It’s a hard choice, but as of last go around my favorite restaurant in Germany is in Görlitz.

I know. I know. Located in the easternmost point of Germany along the Neisse River at the Polish frontier, Görlitz is off the beaten path for most tourists.

View of Gorlitz and the Neisse River from Poland.

On the other hand, the village is a superhighway destination for the international film crowd, which accounts for the high quality restaurants.

Escaping damage in World War II and destruction under Communism, Görlitz sports about 4,000 historic buildings that range in style from early Gothic to art nouveau.

Add cobbled streets, church steeples and towers and the whole village offers a magical wonderland of backdrops and sets for movies.

Earning the stage name “Görliwood,” the town appeared in about 100 movies so far.  “The Reader,” “Inglourious Basterds,” “Around the World in 80 Days,”  “The Monuments Men,” “The Book Thief” and “The Grand Budapest Hotel,” shot inside a Görlitz now-closed, art nouveau department store, are just a few films that cast Görlitz in starring roles.


If oscars were given to cities, Görlitz would win for best set design and the restaurant Lucie Schulte, would take top honors as best hospitality in a supporting role.

As if scripted to attract a sophisticated international movie crowd, Lucie Schulte’s dining room sits a bit secluded at the side of a lovely courtyard  behind the “Whispering Arch,” on the beautiful Untermarkt (lower market square).

White table clothes, soft lighting, fresh flowers and decorative accessories add allure.

The restaurant’s attractive bar stocks a cornucopia of German as well as international booze and both bar and patio offer charming spots to wait for a table.


Although all is as pretty as a picture, it’s the food that takes top billing. 

The chef showcases his/her unique creation as well as flavorful, sweet and savory international, German, Saxon, regional and local specialities.

For example, the poppy seed trifle (my name for the dessert as it came at the end of the meal as a surprise and was not named on the menu), represents elements that are both international and distinctly local. Made with French creme anglaise, resembling an English trifle (which we all know is no trifle at all), and resplendent with poppy seeds (I assume from the neighboring Czech Republic, the world’s largest producer of poppy seeds), the desert is both divinely unique and deliciously familiar.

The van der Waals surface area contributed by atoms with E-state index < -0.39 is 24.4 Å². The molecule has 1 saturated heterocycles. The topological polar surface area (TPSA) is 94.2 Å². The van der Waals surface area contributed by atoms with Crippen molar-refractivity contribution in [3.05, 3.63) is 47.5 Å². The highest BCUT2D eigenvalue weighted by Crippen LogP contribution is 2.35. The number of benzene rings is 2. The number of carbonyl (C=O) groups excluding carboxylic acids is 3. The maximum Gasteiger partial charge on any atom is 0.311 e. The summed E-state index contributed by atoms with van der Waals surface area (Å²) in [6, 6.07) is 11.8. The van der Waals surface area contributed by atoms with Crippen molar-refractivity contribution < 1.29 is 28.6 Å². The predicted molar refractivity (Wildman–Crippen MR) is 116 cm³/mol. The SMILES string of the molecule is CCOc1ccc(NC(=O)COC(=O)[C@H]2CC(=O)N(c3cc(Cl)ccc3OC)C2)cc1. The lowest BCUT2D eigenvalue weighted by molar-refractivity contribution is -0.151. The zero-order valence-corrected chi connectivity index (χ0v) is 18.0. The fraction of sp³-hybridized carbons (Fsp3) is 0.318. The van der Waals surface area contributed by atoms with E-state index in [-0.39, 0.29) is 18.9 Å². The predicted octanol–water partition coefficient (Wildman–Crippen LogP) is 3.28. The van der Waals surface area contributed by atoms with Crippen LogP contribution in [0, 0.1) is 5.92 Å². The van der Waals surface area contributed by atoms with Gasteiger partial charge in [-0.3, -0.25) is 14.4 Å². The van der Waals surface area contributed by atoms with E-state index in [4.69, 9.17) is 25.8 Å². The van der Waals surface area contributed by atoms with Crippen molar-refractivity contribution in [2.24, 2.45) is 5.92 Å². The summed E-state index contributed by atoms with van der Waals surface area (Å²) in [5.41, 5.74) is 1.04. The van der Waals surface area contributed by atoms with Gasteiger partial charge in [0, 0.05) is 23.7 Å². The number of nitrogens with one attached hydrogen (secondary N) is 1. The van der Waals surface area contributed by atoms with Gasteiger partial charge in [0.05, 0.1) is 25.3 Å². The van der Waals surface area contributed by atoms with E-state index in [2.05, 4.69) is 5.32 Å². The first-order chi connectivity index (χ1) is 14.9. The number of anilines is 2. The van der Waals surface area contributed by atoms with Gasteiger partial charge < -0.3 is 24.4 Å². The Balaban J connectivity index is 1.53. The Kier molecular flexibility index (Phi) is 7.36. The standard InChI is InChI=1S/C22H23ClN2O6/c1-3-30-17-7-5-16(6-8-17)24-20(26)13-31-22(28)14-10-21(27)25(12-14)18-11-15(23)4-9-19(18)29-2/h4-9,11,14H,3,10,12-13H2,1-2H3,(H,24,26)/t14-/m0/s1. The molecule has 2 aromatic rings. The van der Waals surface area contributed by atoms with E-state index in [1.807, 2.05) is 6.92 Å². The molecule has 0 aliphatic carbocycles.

The recipe below is a stand-in for Lucie Schulte’s orginal, which features red currents and physalis. Our recipe substitutes readily available fresh berries and our own interpretation of the custard. As to presentation, you can build the trifle in wine glasses for individual servings or arrange the ingredients in a large glass bowl for one grand dessert.


Yield: Four servings.

6 to 8 ounces pound cake, cut into 4 chunks

3 tablespoons poppy seeds

Creme Anglaise (see recipe below)

Assorted fresh berries (blueberries, strawberries, raspberries, blackberries) 

Mint leaf for garnish, optional 

Put a chunk of cake into each of four wine glasses.

Combine poppy seeds with enough creme anglaise to just coat the seeds. Add a spoonful of coated seeds to the bottom of each cup, giving each cup an equal amount.

Pour creme anglaise over cake in each glass, giving each cup an equal amount of creme.

Top as desired with berries. 

Garnish with mint, if desired.


Yield: About 3 cups.

1 cup 14 tablespoons whole milk or half and half

6 egg yolks

A scant 3/4 cup sugar  

1 tablespoons vanilla extract 

Put milk in a heavy bottomed enameled or stainless steel saucepan. Set saucepan over medium heat and bring milk just to the boiling point. Meanwhile, put egg yolks in a mixing bowl and beat with electric mixer, very gradually beating in sugar. Continue beating for  2 to 3 minutes until the mixture is pale yellow and forms a ribbon with beaters are lifted. 

Very gradually, pour droplets of hot milk into yolk mixture, beating constantly. (You are slowly heating the egg yolks.) Start with droplets, then, as yolks warm, add milk in a droplet like stream.

When all of the milk has been added, pour egg mixture into the saucepan. Set over low moderate heat and cook, stirring constantly with wooden spatula or spoon, until the sauce thickens enough to coat the spoon, about 5 minutes. DO NOT LET MIXTURE SIMMER OR BOIL. When sauce has thickened, remove saucepan from heat. Strain sauce into a bowl. Stir in vanilla. Cool at room temperature, stirring occasionally to release steam. Cover and refrigerate until ready to use. 

For more Görlitz information click HERE.

For more about Lucie Schulte click HERE.